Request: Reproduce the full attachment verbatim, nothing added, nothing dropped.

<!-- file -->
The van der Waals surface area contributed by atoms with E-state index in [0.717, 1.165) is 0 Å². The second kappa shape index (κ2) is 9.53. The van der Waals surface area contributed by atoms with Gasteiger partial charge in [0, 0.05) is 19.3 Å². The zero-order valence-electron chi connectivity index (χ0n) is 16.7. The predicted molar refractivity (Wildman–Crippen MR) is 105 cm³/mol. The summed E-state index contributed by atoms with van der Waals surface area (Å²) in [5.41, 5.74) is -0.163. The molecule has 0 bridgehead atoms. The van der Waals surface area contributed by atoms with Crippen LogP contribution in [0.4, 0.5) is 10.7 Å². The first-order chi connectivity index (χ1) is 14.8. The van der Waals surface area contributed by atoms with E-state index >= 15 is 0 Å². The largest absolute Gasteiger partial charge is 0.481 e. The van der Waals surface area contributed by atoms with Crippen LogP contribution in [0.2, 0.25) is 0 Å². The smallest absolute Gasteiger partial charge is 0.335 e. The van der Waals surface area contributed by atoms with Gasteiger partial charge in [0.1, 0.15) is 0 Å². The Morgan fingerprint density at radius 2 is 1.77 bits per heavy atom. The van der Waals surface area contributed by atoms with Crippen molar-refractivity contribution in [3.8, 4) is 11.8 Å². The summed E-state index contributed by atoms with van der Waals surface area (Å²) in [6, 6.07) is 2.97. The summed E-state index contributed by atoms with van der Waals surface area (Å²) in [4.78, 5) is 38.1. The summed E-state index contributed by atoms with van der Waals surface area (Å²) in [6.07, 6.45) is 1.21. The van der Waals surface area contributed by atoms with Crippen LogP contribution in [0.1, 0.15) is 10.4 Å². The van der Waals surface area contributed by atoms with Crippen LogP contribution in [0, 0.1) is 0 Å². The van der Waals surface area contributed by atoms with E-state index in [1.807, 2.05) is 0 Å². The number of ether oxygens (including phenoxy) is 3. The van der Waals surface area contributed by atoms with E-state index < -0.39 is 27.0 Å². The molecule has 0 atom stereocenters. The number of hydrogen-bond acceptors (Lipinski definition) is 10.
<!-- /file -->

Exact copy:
The van der Waals surface area contributed by atoms with E-state index in [0.717, 1.165) is 0 Å². The second kappa shape index (κ2) is 9.53. The van der Waals surface area contributed by atoms with Gasteiger partial charge in [0, 0.05) is 19.3 Å². The zero-order valence-electron chi connectivity index (χ0n) is 16.7. The predicted molar refractivity (Wildman–Crippen MR) is 105 cm³/mol. The summed E-state index contributed by atoms with van der Waals surface area (Å²) in [5.41, 5.74) is -0.163. The molecule has 0 bridgehead atoms. The van der Waals surface area contributed by atoms with Crippen LogP contribution in [0.4, 0.5) is 10.7 Å². The first-order chi connectivity index (χ1) is 14.8. The van der Waals surface area contributed by atoms with E-state index >= 15 is 0 Å². The largest absolute Gasteiger partial charge is 0.481 e. The van der Waals surface area contributed by atoms with Crippen LogP contribution in [0.2, 0.25) is 0 Å². The smallest absolute Gasteiger partial charge is 0.335 e. The van der Waals surface area contributed by atoms with Gasteiger partial charge in [0.1, 0.15) is 0 Å². The Morgan fingerprint density at radius 2 is 1.77 bits per heavy atom. The van der Waals surface area contributed by atoms with Crippen molar-refractivity contribution in [3.8, 4) is 11.8 Å². The summed E-state index contributed by atoms with van der Waals surface area (Å²) in [6, 6.07) is 2.97. The summed E-state index contributed by atoms with van der Waals surface area (Å²) in [4.78, 5) is 38.1. The summed E-state index contributed by atoms with van der Waals surface area (Å²) in [6.07, 6.45) is 1.21. The van der Waals surface area contributed by atoms with Crippen LogP contribution in [0.1, 0.15) is 10.4 Å². The van der Waals surface area contributed by atoms with Crippen LogP contribution in [0, 0.1) is 0 Å². The van der Waals surface area contributed by atoms with E-state index in [1.807, 2.05) is 0 Å². The number of ether oxygens (including phenoxy) is 3. The van der Waals surface area contributed by atoms with E-state index < -0.39 is 27.0 Å². The molecule has 0 atom stereocenters. The number of hydrogen-bond acceptors (Lipinski definition) is 10.